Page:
One of the doubts that patients who undergo cosmetic surgery often have is related to how their scars will look like. They are concerned that they may be very visible or evident.


Healing is a process that does not only involve the closing of a wound. It is a more complex process that takes much longer.

It is important for the patient to know that a scar can become almost imperceptible to the human eye or camouflage with the color of the skin. However; it never completely disappears.

Once your plastic surgeon makes a wound and stitches it closed, a healing process begins. This first step can take about one to two weeks.

Then begins a long process that we call scar maturation, which can take from 3 months to almost 2 years. The collagen in the skin, genetic factors, the place where the scars are located, and the care that has been taken during the postoperative period, play an important role in this stage.

Scar maturation

During the scar maturation process, several things happen that will generate visible changes in the scars. The first thing that happens is the appearance of new blood vessels. These will be in charge of forming the tissue that is underneath the wound and will later give strength to the scar.  These blood vessels will make your scars look red.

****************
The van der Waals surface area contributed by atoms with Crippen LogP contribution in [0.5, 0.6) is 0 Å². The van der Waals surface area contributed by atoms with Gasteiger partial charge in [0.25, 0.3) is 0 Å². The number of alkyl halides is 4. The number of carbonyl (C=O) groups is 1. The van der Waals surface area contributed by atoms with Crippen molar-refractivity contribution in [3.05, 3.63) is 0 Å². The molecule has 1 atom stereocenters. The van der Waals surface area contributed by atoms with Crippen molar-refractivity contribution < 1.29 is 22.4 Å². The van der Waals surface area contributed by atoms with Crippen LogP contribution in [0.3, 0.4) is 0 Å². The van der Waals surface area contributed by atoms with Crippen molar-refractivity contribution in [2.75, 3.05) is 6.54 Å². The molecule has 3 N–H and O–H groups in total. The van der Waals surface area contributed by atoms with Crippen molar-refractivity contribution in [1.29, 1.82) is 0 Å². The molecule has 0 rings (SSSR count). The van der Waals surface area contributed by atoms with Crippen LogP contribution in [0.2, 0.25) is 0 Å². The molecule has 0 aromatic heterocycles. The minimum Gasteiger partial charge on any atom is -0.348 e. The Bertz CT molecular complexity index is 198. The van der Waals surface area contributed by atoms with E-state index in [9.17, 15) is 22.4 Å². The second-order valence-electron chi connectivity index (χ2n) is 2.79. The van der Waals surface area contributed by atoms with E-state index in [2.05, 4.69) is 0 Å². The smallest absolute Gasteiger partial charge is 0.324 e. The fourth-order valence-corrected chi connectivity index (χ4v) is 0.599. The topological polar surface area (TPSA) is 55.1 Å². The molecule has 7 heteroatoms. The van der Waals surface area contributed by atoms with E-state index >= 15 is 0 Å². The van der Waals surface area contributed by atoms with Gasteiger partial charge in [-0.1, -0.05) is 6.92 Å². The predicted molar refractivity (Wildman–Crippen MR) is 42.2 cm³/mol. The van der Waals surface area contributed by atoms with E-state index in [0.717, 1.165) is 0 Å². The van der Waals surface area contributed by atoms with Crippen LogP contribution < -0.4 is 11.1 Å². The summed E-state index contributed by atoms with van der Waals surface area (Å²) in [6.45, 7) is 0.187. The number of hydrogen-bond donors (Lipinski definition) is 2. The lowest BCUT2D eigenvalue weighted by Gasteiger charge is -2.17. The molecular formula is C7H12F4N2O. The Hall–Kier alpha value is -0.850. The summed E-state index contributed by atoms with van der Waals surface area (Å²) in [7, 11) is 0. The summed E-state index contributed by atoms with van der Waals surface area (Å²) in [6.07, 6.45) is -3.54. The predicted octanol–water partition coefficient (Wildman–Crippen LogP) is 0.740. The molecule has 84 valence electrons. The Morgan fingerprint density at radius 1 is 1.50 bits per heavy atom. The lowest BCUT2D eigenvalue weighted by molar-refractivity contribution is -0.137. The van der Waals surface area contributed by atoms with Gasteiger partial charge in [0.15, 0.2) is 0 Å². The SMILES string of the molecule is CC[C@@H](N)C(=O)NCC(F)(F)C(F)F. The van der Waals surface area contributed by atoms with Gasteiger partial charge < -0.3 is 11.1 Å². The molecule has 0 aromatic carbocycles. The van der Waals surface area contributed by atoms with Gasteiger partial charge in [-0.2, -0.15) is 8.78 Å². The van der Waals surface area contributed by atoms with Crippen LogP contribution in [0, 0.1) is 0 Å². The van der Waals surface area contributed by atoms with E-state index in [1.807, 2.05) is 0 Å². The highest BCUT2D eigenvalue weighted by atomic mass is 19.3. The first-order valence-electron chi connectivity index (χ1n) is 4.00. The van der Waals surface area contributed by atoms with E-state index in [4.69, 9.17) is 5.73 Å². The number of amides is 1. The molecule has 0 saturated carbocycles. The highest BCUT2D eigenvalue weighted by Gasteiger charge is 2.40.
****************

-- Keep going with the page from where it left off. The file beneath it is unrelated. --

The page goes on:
This phase can take approximately 3 months. For this reason, plastic surgeons make so much emphasis on the patient not sunbathing during the first months after surgery. In this way, we prevent the scars from staining. 

Later will come a phase where these blood vessels collapse and begin to disappear. Here your scars may turn dark or brown.

Finally, the mature scar becomes white, without an inflammatory process or cell proliferation. This allows it to begin to camouflage with the color of the skin and become almost imperceptible to the human eye. By this time almost two years may have passed since your surgery.

Tips from Your Plastic Surgeon

In order for the scar maturation process to be the best possible, you should follow all the advice given by your plastic surgeon. Currently, there are a great variety of resources to make this process as fast and controlled as possible; such as lotions, creams, siliconized bands, and lasers, among others. Surely your plastic surgeon will recommend the best for your case.

It is also important to clarify that, during the scar maturation process, alterations or pathologies such as keloids or hypertrophic scars may occur. These are mainly determined by genetic factors that we cannot modify with surgery, and they determine how the scars will be at the end of this process.

I hope this information has been useful for you. If you have any other doubts you can ask for a consultation or advice!

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